When most students think about study abroad, they imagine summers spent pub-crawling in Copenhagen or sightseeing in Hong Kong, but for students considering studying abroad in a host of countries deemed unsafe by the University, a much different picture comes to mind.
It isn’t easy to study abroad in many Latin American, Middle Eastern and African countries. UT’s list of restricted countries requires inquisitive consideration by the International Oversight Committee before any student is permitted to travel to one of the 70 restricted countries with an affiliation to UT.
Students wanting to study abroad in certain countries find it challenging to do so because these countries have been deemed problematic in some way. The UT International Office considers a restricted country to be any country that poses travel risks. The list of restricted countries includes Mexico, South Africa, Brazil, Cuba, Peru, Egypt, Israel and Thailand, to name a few. Depending on the severity of the risk posed, a country is classified as Category 1 to Category 4 risk warning, where Category 1 is the highest risk.
Natalia Nassour, an international relations and global studies sophomore, said that she considered studying abroad in Lebanon, but was disheartened by the steps necessary to do so.
“I personally wouldn’t go through the trouble of studying in Lebanon through UT,” Nassour said. “It’s just a lot of hassle.”
Naseem Shafaei, a communication sciences and disorders sophomore, said it’s frustrating that many UT students are missing out on priceless experiences in areas deemed to be high-risk simply because of the lack of publicity and promotion other study abroad programs receive.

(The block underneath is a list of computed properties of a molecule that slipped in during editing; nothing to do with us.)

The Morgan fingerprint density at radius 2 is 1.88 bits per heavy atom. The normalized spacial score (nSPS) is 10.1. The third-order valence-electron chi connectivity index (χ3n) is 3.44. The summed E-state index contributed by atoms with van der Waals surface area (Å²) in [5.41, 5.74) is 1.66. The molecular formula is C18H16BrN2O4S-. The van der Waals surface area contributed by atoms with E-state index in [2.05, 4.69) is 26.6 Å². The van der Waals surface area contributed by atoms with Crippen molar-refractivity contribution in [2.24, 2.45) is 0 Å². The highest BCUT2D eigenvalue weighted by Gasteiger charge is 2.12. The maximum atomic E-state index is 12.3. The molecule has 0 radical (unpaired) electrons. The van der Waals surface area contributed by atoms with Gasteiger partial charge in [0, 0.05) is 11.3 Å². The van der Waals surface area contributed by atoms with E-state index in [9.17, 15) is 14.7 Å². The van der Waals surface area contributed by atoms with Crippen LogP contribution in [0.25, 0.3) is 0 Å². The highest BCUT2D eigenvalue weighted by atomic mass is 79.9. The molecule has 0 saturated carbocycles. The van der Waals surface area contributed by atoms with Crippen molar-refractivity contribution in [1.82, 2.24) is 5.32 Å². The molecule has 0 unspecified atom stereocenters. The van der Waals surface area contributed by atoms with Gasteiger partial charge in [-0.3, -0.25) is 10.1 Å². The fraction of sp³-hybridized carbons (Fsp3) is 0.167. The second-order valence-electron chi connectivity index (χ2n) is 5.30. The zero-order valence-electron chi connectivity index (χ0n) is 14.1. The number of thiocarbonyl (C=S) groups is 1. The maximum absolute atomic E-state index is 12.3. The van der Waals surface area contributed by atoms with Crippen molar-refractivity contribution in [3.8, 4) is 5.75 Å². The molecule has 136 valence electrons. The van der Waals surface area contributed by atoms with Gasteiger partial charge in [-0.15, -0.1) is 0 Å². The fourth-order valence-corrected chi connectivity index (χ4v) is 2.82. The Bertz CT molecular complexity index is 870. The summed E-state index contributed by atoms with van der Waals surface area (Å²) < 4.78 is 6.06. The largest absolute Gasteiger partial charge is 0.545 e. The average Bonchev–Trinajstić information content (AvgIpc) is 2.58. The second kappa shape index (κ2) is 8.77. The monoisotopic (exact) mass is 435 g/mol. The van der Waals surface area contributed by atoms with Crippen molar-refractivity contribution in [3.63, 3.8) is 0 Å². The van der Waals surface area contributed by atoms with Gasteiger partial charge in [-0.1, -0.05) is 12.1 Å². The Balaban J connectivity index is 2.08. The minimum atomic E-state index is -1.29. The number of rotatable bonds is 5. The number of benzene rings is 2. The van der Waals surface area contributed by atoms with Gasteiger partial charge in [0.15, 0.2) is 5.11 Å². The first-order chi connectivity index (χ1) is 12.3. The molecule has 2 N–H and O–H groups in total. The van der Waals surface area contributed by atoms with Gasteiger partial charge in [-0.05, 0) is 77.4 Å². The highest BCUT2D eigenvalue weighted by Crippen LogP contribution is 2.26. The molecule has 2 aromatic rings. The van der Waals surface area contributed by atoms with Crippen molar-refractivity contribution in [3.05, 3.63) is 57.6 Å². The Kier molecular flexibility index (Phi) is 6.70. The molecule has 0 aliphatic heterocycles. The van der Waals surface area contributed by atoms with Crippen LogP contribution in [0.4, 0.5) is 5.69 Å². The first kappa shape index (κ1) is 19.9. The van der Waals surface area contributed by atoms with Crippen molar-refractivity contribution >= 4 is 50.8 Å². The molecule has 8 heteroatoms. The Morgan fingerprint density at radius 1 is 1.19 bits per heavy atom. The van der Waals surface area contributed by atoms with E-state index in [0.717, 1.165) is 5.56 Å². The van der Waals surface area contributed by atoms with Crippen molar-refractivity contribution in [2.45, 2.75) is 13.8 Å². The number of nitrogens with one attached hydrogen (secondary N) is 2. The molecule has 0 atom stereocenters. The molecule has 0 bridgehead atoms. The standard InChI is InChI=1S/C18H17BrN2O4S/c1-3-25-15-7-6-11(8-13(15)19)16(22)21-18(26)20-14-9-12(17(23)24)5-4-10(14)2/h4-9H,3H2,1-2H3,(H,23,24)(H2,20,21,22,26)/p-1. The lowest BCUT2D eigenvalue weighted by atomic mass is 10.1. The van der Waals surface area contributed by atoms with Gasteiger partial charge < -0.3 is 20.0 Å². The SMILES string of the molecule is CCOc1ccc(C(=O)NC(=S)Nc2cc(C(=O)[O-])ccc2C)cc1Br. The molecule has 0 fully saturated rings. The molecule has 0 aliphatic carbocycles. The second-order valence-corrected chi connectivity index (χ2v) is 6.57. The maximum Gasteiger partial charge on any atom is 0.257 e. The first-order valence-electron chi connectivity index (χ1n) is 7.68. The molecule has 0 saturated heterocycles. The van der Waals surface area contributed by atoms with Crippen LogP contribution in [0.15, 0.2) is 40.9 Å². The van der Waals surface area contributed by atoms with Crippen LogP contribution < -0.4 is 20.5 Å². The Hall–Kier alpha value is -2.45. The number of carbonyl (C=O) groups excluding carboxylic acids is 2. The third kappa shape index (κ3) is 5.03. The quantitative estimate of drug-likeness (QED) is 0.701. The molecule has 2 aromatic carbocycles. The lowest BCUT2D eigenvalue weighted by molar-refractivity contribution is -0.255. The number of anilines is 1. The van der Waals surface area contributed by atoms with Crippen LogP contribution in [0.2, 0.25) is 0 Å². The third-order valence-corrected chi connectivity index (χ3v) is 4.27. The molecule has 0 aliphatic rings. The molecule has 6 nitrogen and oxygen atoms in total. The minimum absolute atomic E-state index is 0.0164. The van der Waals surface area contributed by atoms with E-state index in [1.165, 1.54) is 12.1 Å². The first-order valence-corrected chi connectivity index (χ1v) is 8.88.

Having traveled to Iran various times, Shafaei said the Iranian government is a hindrance to many potential student travelers. She believed that both the country’s negative reputation and government lead people to overlook its rich cultural heritage and positive aspects.
“The people are very nice and are always helping each other,” Shafaei said. “It’s cool to see this contrast between the people and the government.”
When Shafaei looked into studying abroad in Iran, she said she was not even aware UT offered study abroad programs there because it is not a listed country on the main study abroad website.
“I can see how Iran is on the restricted list, especially because of things that have been happening recently,” Shafaei said. “But they should at least make it a more public option.”
Despite the shortcomings students feel UT has in promoting studies in restricted regions, Jessica Miller, director of Global Risk and Safety for the International Office, claimed that the policy ultimately boils down to a matter of safety for students and faculty. However, Miller still offered advice to students who want to study abroad in restricted countries, saying the steps necessary to receive approval should be treated as planning rather than hurdles.
Explaining what criteria potential study abroad candidates face, Miller emphasized two key components were academic rationale and a demonstration of understanding of regional risks.
“Has a Category 1 request ever been approved?” Miller said. “Yes. Would a request from an undergraduate student who has never before left the country be as likely to be approved as a request from a faculty member with years of research experience in the region? Absolutely not.”
The University’s policy may be focused on keeping travelers safe, but students still interested in studying abroad to a restricted country have many circuitous alternatives. Organizations such as Go Overseas and the Council on International Educational Exchange offer a more inclusive list of options to college students interested in a studying without UT affiliation.